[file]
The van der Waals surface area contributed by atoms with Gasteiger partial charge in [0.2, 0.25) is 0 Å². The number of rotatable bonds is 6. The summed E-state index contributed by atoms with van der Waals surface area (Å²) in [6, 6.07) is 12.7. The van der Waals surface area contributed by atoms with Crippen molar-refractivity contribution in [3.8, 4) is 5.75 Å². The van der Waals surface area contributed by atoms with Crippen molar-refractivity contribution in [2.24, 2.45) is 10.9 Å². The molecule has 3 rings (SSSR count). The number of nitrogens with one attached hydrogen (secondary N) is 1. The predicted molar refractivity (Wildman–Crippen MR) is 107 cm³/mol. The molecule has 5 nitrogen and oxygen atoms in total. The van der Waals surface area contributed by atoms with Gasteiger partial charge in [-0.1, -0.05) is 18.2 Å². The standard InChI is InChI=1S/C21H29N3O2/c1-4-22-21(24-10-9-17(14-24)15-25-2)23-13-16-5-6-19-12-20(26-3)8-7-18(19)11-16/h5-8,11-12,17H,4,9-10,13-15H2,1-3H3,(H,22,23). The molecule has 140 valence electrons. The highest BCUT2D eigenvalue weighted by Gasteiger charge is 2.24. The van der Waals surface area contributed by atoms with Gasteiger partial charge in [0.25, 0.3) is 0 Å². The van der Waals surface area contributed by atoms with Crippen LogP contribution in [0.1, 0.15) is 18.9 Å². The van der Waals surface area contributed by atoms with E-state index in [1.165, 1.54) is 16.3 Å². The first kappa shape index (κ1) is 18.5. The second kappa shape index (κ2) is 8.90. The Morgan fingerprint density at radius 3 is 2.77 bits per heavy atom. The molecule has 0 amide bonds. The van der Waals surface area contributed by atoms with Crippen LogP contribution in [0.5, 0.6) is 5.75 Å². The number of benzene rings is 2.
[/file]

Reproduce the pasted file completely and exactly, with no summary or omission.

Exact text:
The van der Waals surface area contributed by atoms with Gasteiger partial charge in [0.2, 0.25) is 0 Å². The number of rotatable bonds is 6. The summed E-state index contributed by atoms with van der Waals surface area (Å²) in [6, 6.07) is 12.7. The van der Waals surface area contributed by atoms with Crippen molar-refractivity contribution in [3.8, 4) is 5.75 Å². The van der Waals surface area contributed by atoms with Crippen molar-refractivity contribution in [2.24, 2.45) is 10.9 Å². The molecule has 3 rings (SSSR count). The number of nitrogens with one attached hydrogen (secondary N) is 1. The predicted molar refractivity (Wildman–Crippen MR) is 107 cm³/mol. The molecule has 5 nitrogen and oxygen atoms in total. The van der Waals surface area contributed by atoms with Gasteiger partial charge in [-0.1, -0.05) is 18.2 Å². The standard InChI is InChI=1S/C21H29N3O2/c1-4-22-21(24-10-9-17(14-24)15-25-2)23-13-16-5-6-19-12-20(26-3)8-7-18(19)11-16/h5-8,11-12,17H,4,9-10,13-15H2,1-3H3,(H,22,23). The molecule has 140 valence electrons. The highest BCUT2D eigenvalue weighted by Gasteiger charge is 2.24. The van der Waals surface area contributed by atoms with Gasteiger partial charge in [0.25, 0.3) is 0 Å². The van der Waals surface area contributed by atoms with Crippen LogP contribution in [0.1, 0.15) is 18.9 Å². The van der Waals surface area contributed by atoms with E-state index in [1.165, 1.54) is 16.3 Å². The first kappa shape index (κ1) is 18.5. The second kappa shape index (κ2) is 8.90. The Morgan fingerprint density at radius 3 is 2.77 bits per heavy atom. The molecule has 0 amide bonds. The van der Waals surface area contributed by atoms with Crippen LogP contribution in [0.5, 0.6) is 5.75 Å². The number of benzene rings is 2.